FIFA’s Gianni Infantino won’t fast-track Club World Cup Nations League – source

Kaliningrad Stadium which has capacity of 35,000 and will host Croatia v Nigeria on 16th June.

FIFA President Gianni Infantino will no longer try to gain approval for a $25-billion overhaul of competitions including the Club World Cup before this summer’s World Cup as talks persist to gather support, a person familiar with the situation told The Associated Press on Tuesday.

Faced with a deadline from a consortium of global investors, Infantino wanted the go-ahead from his FIFA Council by now to push ahead with plans for an expanded Club World Cup and the Nations League, a mini-World Cup every two years.

While the proposals were backed by leading clubs, including Barcelona and Real Madrid, there has been resistance from UEFA, which expressed “serious reservations” about the rush to a decision on the biggest revamp of football competitions this century.

The lack of consensus prevented Infantino from calling an extraordinary council meeting to meet a 60-day deadline from a consortium of global investors who are willing to underwrite a guaranteed $25 billion in income from the new competitions.

FIFA has secured an extension from the consortium to continue negotiations with football stakeholders and overcome initial hostility, said the person familiar with the situation. The person spoke on condition of anonymity because they were not authorised to discuss the private negotiations.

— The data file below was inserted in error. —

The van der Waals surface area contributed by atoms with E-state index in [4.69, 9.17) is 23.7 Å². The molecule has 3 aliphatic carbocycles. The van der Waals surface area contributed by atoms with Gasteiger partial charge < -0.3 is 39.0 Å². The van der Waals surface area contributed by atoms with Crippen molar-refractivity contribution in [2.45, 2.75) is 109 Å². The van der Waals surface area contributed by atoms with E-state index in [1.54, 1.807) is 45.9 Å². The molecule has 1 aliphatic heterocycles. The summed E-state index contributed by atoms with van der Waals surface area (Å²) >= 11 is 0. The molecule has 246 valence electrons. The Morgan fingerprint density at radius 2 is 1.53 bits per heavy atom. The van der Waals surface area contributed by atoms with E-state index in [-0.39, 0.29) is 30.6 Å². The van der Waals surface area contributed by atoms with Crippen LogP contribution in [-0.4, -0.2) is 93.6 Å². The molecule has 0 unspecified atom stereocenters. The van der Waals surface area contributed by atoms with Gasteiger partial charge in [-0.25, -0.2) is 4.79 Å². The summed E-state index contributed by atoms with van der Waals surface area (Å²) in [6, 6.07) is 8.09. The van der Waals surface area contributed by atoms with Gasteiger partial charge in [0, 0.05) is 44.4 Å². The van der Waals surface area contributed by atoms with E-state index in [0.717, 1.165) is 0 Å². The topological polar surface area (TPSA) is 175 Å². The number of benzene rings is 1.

Scepticism around Infantino’s plans for the Club World Cup and Nations League centre on the sparse information provided to football leaders about the financial offer from a Japanese-led, Saudi-backed consortium.

A 24-team Club World Cup would be worth at least $3 billion for each edition, played in June-July every fourth year from 2021 through 2033. Half the slots would be taken by European clubs, ensuring the competition could challenge the status of the UEFA-run Champions League.

The Nations League plan was originally conceived by UEFA, where Infantino was general secretary before succeeding Sepp Blatter at FIFA in 2016.

In a two-year competition, worth $2 billion per edition, each continent would play qualifying games in tiers with promotion and relegation. Group winners would advance to eight-team intercontinental finals in each of eight tiers.

The top-tier finals tournament would look like a mini-World Cup played in October every second year.